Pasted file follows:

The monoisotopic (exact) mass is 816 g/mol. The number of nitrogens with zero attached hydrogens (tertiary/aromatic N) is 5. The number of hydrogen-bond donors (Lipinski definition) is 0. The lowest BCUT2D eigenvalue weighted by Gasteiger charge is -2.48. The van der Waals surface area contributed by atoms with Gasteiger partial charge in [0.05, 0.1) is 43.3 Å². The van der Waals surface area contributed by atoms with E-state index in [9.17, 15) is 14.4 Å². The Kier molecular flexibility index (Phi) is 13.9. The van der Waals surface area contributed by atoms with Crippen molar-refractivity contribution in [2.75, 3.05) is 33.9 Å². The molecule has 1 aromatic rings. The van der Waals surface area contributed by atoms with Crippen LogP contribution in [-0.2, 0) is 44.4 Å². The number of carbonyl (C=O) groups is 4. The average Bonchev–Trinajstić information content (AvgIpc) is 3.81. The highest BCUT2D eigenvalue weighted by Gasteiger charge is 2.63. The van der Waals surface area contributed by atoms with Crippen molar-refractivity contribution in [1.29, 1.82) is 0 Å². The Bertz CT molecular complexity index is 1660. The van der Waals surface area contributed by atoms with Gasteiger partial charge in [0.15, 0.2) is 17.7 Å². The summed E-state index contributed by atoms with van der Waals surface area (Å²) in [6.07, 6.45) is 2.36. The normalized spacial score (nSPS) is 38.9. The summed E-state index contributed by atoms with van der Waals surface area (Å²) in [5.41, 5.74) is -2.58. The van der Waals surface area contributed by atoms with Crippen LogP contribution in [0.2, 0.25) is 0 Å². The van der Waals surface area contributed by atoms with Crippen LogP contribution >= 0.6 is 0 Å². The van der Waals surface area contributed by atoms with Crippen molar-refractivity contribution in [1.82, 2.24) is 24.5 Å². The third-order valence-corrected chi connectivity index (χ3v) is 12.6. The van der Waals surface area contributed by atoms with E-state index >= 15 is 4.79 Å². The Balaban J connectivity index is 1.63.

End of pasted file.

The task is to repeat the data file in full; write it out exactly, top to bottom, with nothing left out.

The monoisotopic (exact) mass is 816 g/mol. The number of nitrogens with zero attached hydrogens (tertiary/aromatic N) is 5. The number of hydrogen-bond donors (Lipinski definition) is 0. The lowest BCUT2D eigenvalue weighted by Gasteiger charge is -2.48. The van der Waals surface area contributed by atoms with Gasteiger partial charge in [0.05, 0.1) is 43.3 Å². The van der Waals surface area contributed by atoms with E-state index in [9.17, 15) is 14.4 Å². The Kier molecular flexibility index (Phi) is 13.9. The van der Waals surface area contributed by atoms with Crippen molar-refractivity contribution in [2.75, 3.05) is 33.9 Å². The molecule has 1 aromatic rings. The van der Waals surface area contributed by atoms with Crippen LogP contribution in [-0.2, 0) is 44.4 Å². The number of carbonyl (C=O) groups is 4. The average Bonchev–Trinajstić information content (AvgIpc) is 3.81. The highest BCUT2D eigenvalue weighted by Gasteiger charge is 2.63. The van der Waals surface area contributed by atoms with Crippen molar-refractivity contribution in [1.29, 1.82) is 0 Å². The Bertz CT molecular complexity index is 1660. The van der Waals surface area contributed by atoms with Gasteiger partial charge in [0.15, 0.2) is 17.7 Å². The summed E-state index contributed by atoms with van der Waals surface area (Å²) in [6.07, 6.45) is 2.36. The normalized spacial score (nSPS) is 38.9. The summed E-state index contributed by atoms with van der Waals surface area (Å²) in [5.41, 5.74) is -2.58. The van der Waals surface area contributed by atoms with Crippen LogP contribution in [0.2, 0.25) is 0 Å². The van der Waals surface area contributed by atoms with Crippen LogP contribution >= 0.6 is 0 Å². The van der Waals surface area contributed by atoms with Crippen molar-refractivity contribution in [1.82, 2.24) is 24.5 Å². The third-order valence-corrected chi connectivity index (χ3v) is 12.6. The van der Waals surface area contributed by atoms with E-state index >= 15 is 4.79 Å². The Balaban J connectivity index is 1.63.